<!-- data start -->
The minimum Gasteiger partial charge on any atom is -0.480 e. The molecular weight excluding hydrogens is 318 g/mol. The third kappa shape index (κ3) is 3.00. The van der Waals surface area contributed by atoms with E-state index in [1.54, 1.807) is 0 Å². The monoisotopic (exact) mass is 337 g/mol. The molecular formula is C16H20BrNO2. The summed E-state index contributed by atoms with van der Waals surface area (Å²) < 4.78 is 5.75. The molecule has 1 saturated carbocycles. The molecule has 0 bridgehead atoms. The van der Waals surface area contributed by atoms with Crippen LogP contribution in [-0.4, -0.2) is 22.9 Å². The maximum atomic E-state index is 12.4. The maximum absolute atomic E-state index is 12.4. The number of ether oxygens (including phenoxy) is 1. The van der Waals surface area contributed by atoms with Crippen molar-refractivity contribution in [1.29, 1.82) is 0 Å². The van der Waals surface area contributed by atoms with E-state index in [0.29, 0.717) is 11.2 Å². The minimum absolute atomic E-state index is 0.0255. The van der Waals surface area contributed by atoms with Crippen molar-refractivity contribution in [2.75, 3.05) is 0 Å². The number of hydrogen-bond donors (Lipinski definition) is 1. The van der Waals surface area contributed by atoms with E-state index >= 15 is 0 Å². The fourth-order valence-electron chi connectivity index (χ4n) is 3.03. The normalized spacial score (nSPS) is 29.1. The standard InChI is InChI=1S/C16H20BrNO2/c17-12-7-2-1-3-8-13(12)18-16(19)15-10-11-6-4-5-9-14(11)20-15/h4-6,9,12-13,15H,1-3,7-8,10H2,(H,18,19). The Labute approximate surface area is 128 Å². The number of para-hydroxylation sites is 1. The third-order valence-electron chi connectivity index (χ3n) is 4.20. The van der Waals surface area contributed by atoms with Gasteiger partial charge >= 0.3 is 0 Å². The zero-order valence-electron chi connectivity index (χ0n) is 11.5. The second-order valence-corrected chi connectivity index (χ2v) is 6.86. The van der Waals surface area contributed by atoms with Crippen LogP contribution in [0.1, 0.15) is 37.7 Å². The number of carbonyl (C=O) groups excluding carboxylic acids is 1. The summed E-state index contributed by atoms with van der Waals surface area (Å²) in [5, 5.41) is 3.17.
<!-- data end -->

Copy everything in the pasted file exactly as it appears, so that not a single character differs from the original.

The minimum Gasteiger partial charge on any atom is -0.480 e. The molecular weight excluding hydrogens is 318 g/mol. The third kappa shape index (κ3) is 3.00. The van der Waals surface area contributed by atoms with E-state index in [1.54, 1.807) is 0 Å². The monoisotopic (exact) mass is 337 g/mol. The molecular formula is C16H20BrNO2. The summed E-state index contributed by atoms with van der Waals surface area (Å²) < 4.78 is 5.75. The molecule has 1 saturated carbocycles. The molecule has 0 bridgehead atoms. The van der Waals surface area contributed by atoms with Crippen LogP contribution in [-0.4, -0.2) is 22.9 Å². The maximum atomic E-state index is 12.4. The maximum absolute atomic E-state index is 12.4. The number of ether oxygens (including phenoxy) is 1. The van der Waals surface area contributed by atoms with Crippen molar-refractivity contribution in [1.29, 1.82) is 0 Å². The van der Waals surface area contributed by atoms with E-state index in [0.29, 0.717) is 11.2 Å². The minimum absolute atomic E-state index is 0.0255. The van der Waals surface area contributed by atoms with Crippen molar-refractivity contribution in [2.75, 3.05) is 0 Å². The number of hydrogen-bond donors (Lipinski definition) is 1. The van der Waals surface area contributed by atoms with E-state index >= 15 is 0 Å². The fourth-order valence-electron chi connectivity index (χ4n) is 3.03. The normalized spacial score (nSPS) is 29.1. The standard InChI is InChI=1S/C16H20BrNO2/c17-12-7-2-1-3-8-13(12)18-16(19)15-10-11-6-4-5-9-14(11)20-15/h4-6,9,12-13,15H,1-3,7-8,10H2,(H,18,19). The Labute approximate surface area is 128 Å². The number of para-hydroxylation sites is 1. The third-order valence-electron chi connectivity index (χ3n) is 4.20. The van der Waals surface area contributed by atoms with Gasteiger partial charge >= 0.3 is 0 Å². The zero-order valence-electron chi connectivity index (χ0n) is 11.5. The second-order valence-corrected chi connectivity index (χ2v) is 6.86. The van der Waals surface area contributed by atoms with Crippen LogP contribution in [0.1, 0.15) is 37.7 Å². The number of carbonyl (C=O) groups excluding carboxylic acids is 1. The summed E-state index contributed by atoms with van der Waals surface area (Å²) in [5, 5.41) is 3.17.